In Wyoming, look for Mountain Bluebirds in open areas. As their name suggests, Mountain Bluebirds are observed at elevations up to 12,500 feet during the breeding season. However, once winter arrives, they typically fly down to lower elevations.
Mountain Bluebird Range Map
Mountain Bluebirds feast on insects during warm months and switch their diet to primary berries in winter. But unlike other bluebird species, they are excellent aerial hunters and routinely grab insects out of mid-air!
Finding a suitable nesting location is crucial for female Mountain Bluebirds; they rarely care about anything else. She chooses her mate almost solely based on the quality of his nesting cavity, ignoring things like looks, singing skills, and flying ability!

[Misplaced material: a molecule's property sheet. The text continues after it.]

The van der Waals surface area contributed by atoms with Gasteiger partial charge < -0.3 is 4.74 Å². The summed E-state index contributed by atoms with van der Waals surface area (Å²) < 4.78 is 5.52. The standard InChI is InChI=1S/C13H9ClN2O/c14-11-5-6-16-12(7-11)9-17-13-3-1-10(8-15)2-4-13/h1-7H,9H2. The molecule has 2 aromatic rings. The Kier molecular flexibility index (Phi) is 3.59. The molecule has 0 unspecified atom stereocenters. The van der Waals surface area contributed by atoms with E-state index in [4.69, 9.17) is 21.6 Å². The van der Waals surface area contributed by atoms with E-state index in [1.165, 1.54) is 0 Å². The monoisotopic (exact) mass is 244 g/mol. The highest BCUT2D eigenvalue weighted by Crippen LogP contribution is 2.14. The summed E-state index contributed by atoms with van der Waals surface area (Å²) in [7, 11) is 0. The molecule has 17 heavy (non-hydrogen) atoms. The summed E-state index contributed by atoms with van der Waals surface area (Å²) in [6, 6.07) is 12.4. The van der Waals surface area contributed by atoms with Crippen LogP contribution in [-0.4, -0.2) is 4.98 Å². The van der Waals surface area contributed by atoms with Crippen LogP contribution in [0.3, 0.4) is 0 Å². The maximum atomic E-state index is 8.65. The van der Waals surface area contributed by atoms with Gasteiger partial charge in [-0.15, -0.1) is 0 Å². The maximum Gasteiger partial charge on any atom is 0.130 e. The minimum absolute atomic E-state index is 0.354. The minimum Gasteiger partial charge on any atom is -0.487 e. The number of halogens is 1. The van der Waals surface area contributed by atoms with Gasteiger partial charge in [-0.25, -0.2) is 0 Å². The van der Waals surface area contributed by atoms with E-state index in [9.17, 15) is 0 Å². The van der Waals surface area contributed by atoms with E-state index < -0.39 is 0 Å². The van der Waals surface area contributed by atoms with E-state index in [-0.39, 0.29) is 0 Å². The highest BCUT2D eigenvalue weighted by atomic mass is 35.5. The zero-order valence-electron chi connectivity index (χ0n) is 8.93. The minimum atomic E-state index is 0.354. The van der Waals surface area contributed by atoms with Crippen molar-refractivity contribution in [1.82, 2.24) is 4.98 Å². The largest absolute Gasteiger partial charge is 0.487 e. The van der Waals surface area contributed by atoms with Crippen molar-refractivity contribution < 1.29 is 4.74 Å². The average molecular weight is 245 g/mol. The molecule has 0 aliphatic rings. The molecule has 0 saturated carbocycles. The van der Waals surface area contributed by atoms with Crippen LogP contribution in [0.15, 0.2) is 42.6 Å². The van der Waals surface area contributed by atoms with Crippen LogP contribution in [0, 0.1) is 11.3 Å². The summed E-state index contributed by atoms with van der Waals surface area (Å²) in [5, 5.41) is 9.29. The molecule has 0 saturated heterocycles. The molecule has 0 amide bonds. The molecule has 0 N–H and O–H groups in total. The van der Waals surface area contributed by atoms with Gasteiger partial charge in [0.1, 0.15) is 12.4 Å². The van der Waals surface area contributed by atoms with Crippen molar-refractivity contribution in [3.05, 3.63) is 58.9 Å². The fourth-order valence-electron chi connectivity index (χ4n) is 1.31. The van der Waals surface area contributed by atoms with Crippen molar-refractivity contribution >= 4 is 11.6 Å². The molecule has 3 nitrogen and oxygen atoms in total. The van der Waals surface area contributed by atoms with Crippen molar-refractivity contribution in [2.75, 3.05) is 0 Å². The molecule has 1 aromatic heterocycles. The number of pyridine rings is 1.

Next time you are in a mountain valley or meadow, keep your ears open and listen for a Mountain Bluebird! Press PLAY below.
#3. Trumpeter Swan
- A giant, white bird with a long neck.
- Black bill and black facial skin at the base of the bill. It lacks the yellow that appears on the Tundra Swan.
- Black legs.
Trumpeter Swans are the largest bird that lives in Yellowstone! They have a wingspan of almost 6 feet (1.8 m) and weigh around 25 pounds (11.3 kg), which is about twice the amount of a Tundra Swan. In fact, they are so big, about 100 yards of open water is needed for them to get enough speed to take off!
Trumpeter Swans were once endangered due to overhunting, but luckily their population has recovered, and they are increasing their numbers. Unlike Tundra Swans, this species stays in Yellowstone National Park in summer to nest and breed. Look for them near ponds, lakes, rivers, and marshes, and the farther from people, the better!